Cooking for Geeks
If you're going to geek out on something, I feel like the kitchen will produce the best returns. Example: Geeking out on cosplay and crafting the most badass Jabba the Hutt costume ever for San Diego Comic-Con probably won't get you laid by the neighbor's Swiss au pair, and following the rejection you won't have mac 'n' 3-cheese casserole and devil's food bomb cake in which to drown your sorrows. Geeking out on Cooking for Geeks: Real Science, Great Hacks, and Good Food though will at the very least guarantee you a night of carbo-loading on pasta and chocolate. And from what I've heard, the Swiss really dig cheese and chocolate, so....
Though a cookbook at heart, Cooking for Geeks: Real Science, Great Hacks, and Good Food gives its readers far more than printed recipes and 3-line blurbs about the food it recommends. The culinarily curious will learn to experiment with ingredients and flavor, plus get a glimpse into the science behind why we cook how we cook, why food does what it does, and why we like what we like. For example:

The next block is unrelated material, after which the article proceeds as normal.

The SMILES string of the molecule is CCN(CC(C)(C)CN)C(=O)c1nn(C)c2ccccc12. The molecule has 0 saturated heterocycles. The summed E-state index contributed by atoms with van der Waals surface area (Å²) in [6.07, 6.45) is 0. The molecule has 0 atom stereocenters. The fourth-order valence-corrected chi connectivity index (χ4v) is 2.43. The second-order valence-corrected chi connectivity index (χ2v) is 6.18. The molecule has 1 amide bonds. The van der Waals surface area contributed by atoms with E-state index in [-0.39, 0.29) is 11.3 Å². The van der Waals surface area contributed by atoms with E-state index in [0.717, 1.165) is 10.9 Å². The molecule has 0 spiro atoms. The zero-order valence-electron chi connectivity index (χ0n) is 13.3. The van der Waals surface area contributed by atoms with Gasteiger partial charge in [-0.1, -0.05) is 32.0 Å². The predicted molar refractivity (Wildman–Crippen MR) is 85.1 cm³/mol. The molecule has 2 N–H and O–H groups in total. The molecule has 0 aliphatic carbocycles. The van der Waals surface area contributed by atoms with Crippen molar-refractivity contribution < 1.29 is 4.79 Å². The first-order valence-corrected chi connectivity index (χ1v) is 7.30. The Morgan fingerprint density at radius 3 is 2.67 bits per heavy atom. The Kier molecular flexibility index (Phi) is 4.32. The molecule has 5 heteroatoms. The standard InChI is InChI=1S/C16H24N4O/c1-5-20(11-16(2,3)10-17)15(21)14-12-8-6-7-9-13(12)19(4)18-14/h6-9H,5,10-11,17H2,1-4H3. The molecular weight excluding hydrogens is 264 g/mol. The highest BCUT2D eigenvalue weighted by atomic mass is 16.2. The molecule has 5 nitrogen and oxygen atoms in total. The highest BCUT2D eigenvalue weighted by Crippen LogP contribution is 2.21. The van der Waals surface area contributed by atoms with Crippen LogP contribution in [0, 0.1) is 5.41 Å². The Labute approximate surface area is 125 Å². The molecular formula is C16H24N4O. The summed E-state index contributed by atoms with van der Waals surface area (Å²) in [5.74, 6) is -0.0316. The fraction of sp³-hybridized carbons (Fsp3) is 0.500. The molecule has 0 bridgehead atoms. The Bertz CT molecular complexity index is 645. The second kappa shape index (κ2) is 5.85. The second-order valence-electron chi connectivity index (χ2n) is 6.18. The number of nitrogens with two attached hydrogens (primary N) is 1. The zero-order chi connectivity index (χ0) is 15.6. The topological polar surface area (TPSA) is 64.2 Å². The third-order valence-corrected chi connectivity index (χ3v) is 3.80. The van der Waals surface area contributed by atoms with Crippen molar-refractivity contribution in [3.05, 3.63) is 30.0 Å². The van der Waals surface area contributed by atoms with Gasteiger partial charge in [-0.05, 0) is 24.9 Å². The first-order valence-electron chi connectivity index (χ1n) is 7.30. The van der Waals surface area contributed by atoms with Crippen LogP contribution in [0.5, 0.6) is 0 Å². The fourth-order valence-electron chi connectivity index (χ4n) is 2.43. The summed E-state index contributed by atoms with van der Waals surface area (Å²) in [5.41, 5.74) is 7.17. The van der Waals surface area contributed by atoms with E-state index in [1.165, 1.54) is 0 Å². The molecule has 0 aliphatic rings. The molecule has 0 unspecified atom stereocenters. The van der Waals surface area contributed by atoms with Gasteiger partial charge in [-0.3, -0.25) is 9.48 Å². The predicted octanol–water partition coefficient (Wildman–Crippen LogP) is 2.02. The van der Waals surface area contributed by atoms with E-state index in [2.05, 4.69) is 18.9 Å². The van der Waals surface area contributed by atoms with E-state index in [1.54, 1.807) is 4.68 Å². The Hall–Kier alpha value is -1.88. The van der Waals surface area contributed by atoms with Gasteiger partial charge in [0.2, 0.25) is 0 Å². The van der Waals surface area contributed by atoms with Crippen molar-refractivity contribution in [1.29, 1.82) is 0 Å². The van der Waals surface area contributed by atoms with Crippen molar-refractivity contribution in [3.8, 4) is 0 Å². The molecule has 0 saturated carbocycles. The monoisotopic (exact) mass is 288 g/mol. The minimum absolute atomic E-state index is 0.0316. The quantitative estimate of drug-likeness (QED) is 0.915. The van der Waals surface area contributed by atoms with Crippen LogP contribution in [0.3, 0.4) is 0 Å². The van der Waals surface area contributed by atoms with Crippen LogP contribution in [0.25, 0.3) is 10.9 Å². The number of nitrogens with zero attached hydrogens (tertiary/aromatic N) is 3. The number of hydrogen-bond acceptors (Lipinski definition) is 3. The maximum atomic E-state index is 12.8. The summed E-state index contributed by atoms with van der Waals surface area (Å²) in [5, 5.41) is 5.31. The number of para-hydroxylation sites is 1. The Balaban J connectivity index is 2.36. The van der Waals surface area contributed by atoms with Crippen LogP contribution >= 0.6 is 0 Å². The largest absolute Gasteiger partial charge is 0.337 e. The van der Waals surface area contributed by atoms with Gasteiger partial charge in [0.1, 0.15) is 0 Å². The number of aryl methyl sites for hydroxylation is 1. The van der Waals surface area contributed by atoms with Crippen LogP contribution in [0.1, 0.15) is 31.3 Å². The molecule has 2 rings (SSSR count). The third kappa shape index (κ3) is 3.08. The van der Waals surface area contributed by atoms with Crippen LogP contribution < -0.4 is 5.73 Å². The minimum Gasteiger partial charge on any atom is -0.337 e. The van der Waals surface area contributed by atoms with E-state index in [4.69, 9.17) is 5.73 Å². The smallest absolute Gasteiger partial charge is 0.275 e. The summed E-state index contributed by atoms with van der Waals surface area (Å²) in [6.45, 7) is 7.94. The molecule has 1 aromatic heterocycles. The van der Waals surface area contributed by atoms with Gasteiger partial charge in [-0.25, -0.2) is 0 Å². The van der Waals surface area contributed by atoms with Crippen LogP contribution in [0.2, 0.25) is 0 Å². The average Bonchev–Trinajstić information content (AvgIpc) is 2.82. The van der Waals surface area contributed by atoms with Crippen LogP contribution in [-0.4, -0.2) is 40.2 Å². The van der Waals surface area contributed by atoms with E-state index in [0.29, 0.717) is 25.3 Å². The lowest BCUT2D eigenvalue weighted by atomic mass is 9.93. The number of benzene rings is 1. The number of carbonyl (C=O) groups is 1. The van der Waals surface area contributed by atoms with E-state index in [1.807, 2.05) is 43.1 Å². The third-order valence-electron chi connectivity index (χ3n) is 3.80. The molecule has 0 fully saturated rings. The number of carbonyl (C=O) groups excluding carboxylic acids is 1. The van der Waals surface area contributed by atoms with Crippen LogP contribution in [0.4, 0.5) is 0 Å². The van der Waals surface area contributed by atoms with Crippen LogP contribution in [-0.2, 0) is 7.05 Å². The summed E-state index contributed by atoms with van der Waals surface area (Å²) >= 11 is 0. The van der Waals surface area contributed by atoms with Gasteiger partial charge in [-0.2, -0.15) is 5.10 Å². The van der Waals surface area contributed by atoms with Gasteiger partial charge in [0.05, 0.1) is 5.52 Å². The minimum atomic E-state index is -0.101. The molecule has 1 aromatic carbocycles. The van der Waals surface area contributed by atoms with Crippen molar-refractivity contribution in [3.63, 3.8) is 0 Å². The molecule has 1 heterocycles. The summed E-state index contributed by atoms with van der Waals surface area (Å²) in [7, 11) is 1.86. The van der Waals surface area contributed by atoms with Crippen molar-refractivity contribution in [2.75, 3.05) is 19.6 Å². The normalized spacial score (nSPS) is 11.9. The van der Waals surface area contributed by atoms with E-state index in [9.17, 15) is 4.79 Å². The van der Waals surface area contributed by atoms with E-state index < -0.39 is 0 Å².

- Why is medium-rare steak so popular?
- Why do we bake some things at 350 F/175 C and others at 375 F/190 C?
- How quickly does a pizza cook if we overclock an oven to 1,000 F/540 C?
- What are protein denaturation, Maillard reactions, and caramelization, and how do they impact the foods we cook?
- Experiment cooking with hydrocolloids and sous vide
As for the specific types and tone of information author Jeff Potter dishes up in Cooking for Geeks, check out his explanation of cake in a Pumpkin Cake recipe:
There are two broad types of cake batters: high-ratio cakes--those that have more sugar and water than flour (or by some definitions, just a lot of sugar)--and low-ratio cakes--which tend to have coarser crumbs. For high-ratio cakes, there should be more sugar than flour (by weight) and more eggs than fats (again, by weight), and the liquid mass (eggs, milk, water) should be heavier than the sugar.